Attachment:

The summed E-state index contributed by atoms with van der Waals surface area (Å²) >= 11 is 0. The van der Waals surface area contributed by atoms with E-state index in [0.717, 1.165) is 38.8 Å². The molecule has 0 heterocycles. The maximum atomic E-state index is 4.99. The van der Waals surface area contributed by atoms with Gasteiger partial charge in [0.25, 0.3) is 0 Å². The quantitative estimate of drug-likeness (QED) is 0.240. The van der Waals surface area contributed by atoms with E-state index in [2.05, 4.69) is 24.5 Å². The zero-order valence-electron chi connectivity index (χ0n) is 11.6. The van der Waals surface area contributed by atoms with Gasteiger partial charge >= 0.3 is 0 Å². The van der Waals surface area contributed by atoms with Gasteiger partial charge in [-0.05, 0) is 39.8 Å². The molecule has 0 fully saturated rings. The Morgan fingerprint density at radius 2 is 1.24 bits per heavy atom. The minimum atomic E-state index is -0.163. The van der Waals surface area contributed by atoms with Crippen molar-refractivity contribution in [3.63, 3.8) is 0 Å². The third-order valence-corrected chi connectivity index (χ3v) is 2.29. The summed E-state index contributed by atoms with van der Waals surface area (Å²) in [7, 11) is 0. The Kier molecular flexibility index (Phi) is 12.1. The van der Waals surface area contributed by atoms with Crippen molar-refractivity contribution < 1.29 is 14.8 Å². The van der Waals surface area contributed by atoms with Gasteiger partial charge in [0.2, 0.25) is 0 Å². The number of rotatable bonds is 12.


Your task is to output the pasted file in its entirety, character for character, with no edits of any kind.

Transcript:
The summed E-state index contributed by atoms with van der Waals surface area (Å²) >= 11 is 0. The van der Waals surface area contributed by atoms with E-state index in [0.717, 1.165) is 38.8 Å². The molecule has 0 heterocycles. The maximum atomic E-state index is 4.99. The van der Waals surface area contributed by atoms with Gasteiger partial charge in [0.25, 0.3) is 0 Å². The quantitative estimate of drug-likeness (QED) is 0.240. The van der Waals surface area contributed by atoms with E-state index in [2.05, 4.69) is 24.5 Å². The zero-order valence-electron chi connectivity index (χ0n) is 11.6. The van der Waals surface area contributed by atoms with Gasteiger partial charge >= 0.3 is 0 Å². The van der Waals surface area contributed by atoms with Gasteiger partial charge in [-0.05, 0) is 39.8 Å². The molecule has 0 fully saturated rings. The Morgan fingerprint density at radius 2 is 1.24 bits per heavy atom. The minimum atomic E-state index is -0.163. The van der Waals surface area contributed by atoms with Crippen molar-refractivity contribution in [3.63, 3.8) is 0 Å². The third-order valence-corrected chi connectivity index (χ3v) is 2.29. The summed E-state index contributed by atoms with van der Waals surface area (Å²) in [7, 11) is 0. The Kier molecular flexibility index (Phi) is 12.1. The van der Waals surface area contributed by atoms with Crippen molar-refractivity contribution < 1.29 is 14.8 Å². The van der Waals surface area contributed by atoms with Gasteiger partial charge in [0.2, 0.25) is 0 Å². The number of rotatable bonds is 12.